by Visit Ventura
featured image by Jules Hooper
Hispanic Heritage Month ends on not-very-far-off October 15th, offering the perfect opportunity to keep celebrating the Hispanic roots that run deep through this country and our town. Imagine a world without Sonia Maria Sotomayor (the first justice of the Supreme Court of Hispanic descent), Cesar Chavez (labor leader), Ellen Ochoa (astronaut), Joan Baez (musician), or our very own Deputy Mayor Sofia Rubalcava.
As a child, Sofia would stand in front of the colorful mural at Sheridan Way Elementary School and see it for what it is.
“It says, ‘We’re a beautiful spring bouquet of all colors here at Sheridan Way.’” Sofia smiles. “I really like that message. I feel like it represents the diversity that we have here in Ventura.”
Spanish Revival style homes line our streets. Salsa music pours from doorways.
From mouthwatering dishes passed along generations, and given zesty life at restaurants like Taqueria Dona Raquel, Lalo’s Mexican Food, and El Jarocho Seafood (a few of Rubalcava’s favorites), to artworks scattered about town, to, quite possibly, the next Hispanic justice of the Supreme Court quietly bent over her/his books at Sheridan Way, Ventura has a deep and storied Hispanic heritage. Junipero Serra founded Ventura in 1782, when he established Mission San Buenaventura).
Yes, during Hispanic Heritage Month the Library of Congress, the National Park Service, the Smithsonian, and dozens of other erudite institutions join together to recognize the importance of Hispanics in this country with much ceremony and circumstance. But here in Ventura, the Hispanic influence is a quieter thing, a day to day thing, a happier thing, that adds the very vibrancy and color to the Ventura community that the Sheridan Way mural (painted by local talent MB Hanrahan) depicts.
America has nearly completed a month of celebrating the histories, cultures, and contributions of American citizens whose ancestors came from Spain, Mexico, the Caribbean and Central, and South America. Which makes it as good a time as any to pick up the other threads that have made America, and Ventura, so culturally rich. In Ventura, everyone from the Chumash to the Chinese has made us what we are.
Hispanic Heritage month may nearly be over. But in Ventura, the celebration of the kaleidoscope that makes us continues on.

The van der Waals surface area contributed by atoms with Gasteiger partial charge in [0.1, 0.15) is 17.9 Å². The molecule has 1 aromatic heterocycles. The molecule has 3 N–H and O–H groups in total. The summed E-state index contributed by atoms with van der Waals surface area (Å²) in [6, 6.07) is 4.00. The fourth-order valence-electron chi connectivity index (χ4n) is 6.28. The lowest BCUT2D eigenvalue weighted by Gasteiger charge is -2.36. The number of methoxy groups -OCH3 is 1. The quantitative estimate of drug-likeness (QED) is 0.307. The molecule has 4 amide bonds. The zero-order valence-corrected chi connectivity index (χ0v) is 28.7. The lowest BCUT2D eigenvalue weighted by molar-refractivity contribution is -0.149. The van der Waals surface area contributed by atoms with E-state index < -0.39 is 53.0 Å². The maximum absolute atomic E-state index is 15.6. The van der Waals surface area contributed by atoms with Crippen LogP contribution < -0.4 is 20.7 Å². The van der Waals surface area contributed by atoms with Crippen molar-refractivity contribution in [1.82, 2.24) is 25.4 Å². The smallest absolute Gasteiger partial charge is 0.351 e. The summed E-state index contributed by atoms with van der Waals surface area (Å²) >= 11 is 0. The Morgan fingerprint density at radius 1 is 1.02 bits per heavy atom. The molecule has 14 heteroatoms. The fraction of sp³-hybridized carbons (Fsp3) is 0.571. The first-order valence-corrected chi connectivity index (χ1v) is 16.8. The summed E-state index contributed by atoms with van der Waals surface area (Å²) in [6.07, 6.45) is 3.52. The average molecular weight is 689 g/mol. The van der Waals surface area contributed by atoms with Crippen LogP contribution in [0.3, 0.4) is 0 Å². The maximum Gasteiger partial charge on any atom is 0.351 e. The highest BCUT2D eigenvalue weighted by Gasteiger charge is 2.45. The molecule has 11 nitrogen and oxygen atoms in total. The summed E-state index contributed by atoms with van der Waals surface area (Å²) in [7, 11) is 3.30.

Five ways to get a taste of Ventura’s cultural colors…
1. Eat your way through Ventura Avenue’s Taco District
Strung along Ventura Avenue like culinary pearls, the offerings of the Taco District’s restaurants are the real deal. Taqueria Ventura Doña Raquel has amazing fish tacos. Johnny’s Mexican Food serves an unforgettable (really) corn burrito. Angie’s Deli & Mexican Food has a great breakfast burrito, and Taqueria Tepatitlan has some of the best Menudo (a beef stew with red chilis) and albondigas soup (meatballs with vegetables) you’ll ever find.
To add to the ridiculous largesse, there are taco trucks too.
2. Visit Mission San Buenaventura
With its beautiful gardens and faithfully restored artifacts, the mission is a lovely visit. You can take a self-guided tour of the museum and gardens Sunday through Friday (10 am to 5 pm) and Saturday, 9 am to 5 pm. And possibly the best crib notes in town, right in front of the Mission artist Michael O’Kelly’s ceramic mural depicts the history of Ventura. Over 100 ceramic tiles showcase the people, landmarks, and scenes that have helped make the city what it is today, from Chumash culture to surf culture.
3. And, eventually, sway to salsa at Limon y Sal
Located on the corner of Chestnut and Main Street in the heart of downtown, Limon y Sal is your chance to dance when the time comes. They’re known for their live Mariachi and Cuban music. In the interim, they’ll serve you delicious street tacos and an attention-getting spicy Diablo Margarita with Tajin, a spicy condiment consisting of chili flakes, lime, and salt rimming the large drinks.
4. Visit the Olivas Adobe
Don Raymundo Olivas began ranching his 4,700-acre Rancho San Miguel in 1847, raising cattle, sheep, horses, oxen, and dairy cows. He did well. His expansive adobe home (and courtyard), the main house for the Rancho San Miguel, was one of the few two-story haciendas in Southern California. Yes, Olivas Adobe is currently closed due to Covid — but there’s nothing stopping you from wandering the lovely grounds or having a picnic in the soft grass behind the Adobe.
5. See the Tortilla Flats Mural
On Figueroa Street, beneath the 101 underpass, artists MB Hanrahan and Moses Mora have created a striking mural commemorating Ventura’s first culturally diverse neighborhood (razed in the 1950s during freeway construction). What is now in the soft shadows of the overpass was once a bustling neighborhood home to Mexican Americans, African Americans, Chumash Indians, and Dust Bowl refugees.
And we remain a kaleidoscope.
And are the richer for it.
Shopping, dining, hiking, beach-going, beer-quaffing, wine-tasting, and all manner of fun in the sun (because that’s what Ventura does best). Want to know (almost) everything about Ventura? Please order our FREE Ventura Inspiration Guide here.